Considering the name recognition, historical importance & long-running success as a theatrical property, it’s surprising that this late silent is the only feature-length film of Harriet Beecher Stowe’s famous novel. No doubt, Universal hoped for grosses comparable to those two other out-of-fashion ‘barnstormers,’ WAY DOWN EAST/’20 and BEN-HUR/’25, and budgeted accordingly. But lightning didn’t strike thrice. Piece by piece, there are some handsomely developed action sequences from director Harry Pollard: ESCAPE OVER THE ICE FLOES!; KIDNAPPED OFF A RIVERBOAT!; FLOGGED SLAVE REFUSES TO GIVE IN! But the much edited final cut largely reduces Stowe’s complex narrative to the marriage of light-skinned slaves Eliza & George, and their forced separation before baby makes three. Moving the time frame up to the Civil War doesn’t help things either. A Union Army ride to the rescue comes off as overkill while the Emancipation Proclamation only undercuts the horrors of unending slavery. The film does earn points by using lots of actual African-Americans actors, especially James Lowe’s Uncle Tom who’s no obsequious dodderer, but an honest man of strength, restraint & purpose. (He never worked in the industry again.) Still, it’s tough to get past the usual lies of a Southern gentry on the plantation with happy ‘darkies’ dancin’‘, singin’ & scarfin’ down watermelon. Even if you do, there’s still Mona Ray’s blackface Topsy. Not done up in the artificial vaudevillian mask of minstrelsy, but as realistic mimicry. So much worse.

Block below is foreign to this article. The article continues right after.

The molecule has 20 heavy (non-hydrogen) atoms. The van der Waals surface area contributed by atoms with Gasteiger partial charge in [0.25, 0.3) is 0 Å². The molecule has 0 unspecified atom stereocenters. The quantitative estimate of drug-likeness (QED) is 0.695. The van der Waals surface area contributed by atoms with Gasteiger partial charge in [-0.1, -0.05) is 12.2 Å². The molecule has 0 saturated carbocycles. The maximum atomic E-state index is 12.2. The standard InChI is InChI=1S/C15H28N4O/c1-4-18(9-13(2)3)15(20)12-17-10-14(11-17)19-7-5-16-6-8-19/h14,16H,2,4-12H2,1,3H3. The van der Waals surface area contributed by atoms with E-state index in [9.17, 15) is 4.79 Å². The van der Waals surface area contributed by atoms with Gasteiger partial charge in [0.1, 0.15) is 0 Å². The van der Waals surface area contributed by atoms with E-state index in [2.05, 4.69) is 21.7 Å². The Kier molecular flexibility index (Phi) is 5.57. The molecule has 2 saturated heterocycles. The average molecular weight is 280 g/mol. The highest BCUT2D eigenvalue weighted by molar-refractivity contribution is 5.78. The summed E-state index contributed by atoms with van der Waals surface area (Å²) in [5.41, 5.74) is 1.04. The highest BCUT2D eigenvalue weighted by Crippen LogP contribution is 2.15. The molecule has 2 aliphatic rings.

WATCH THIS, NOT THAT: D.W. Griffith stole the famous ice floe sequence off the stage for the climax on his stupendous 1920 version of WAY DOWN EAST, and it’s never been topped. (The one in here is pretty good until they botch the ending.)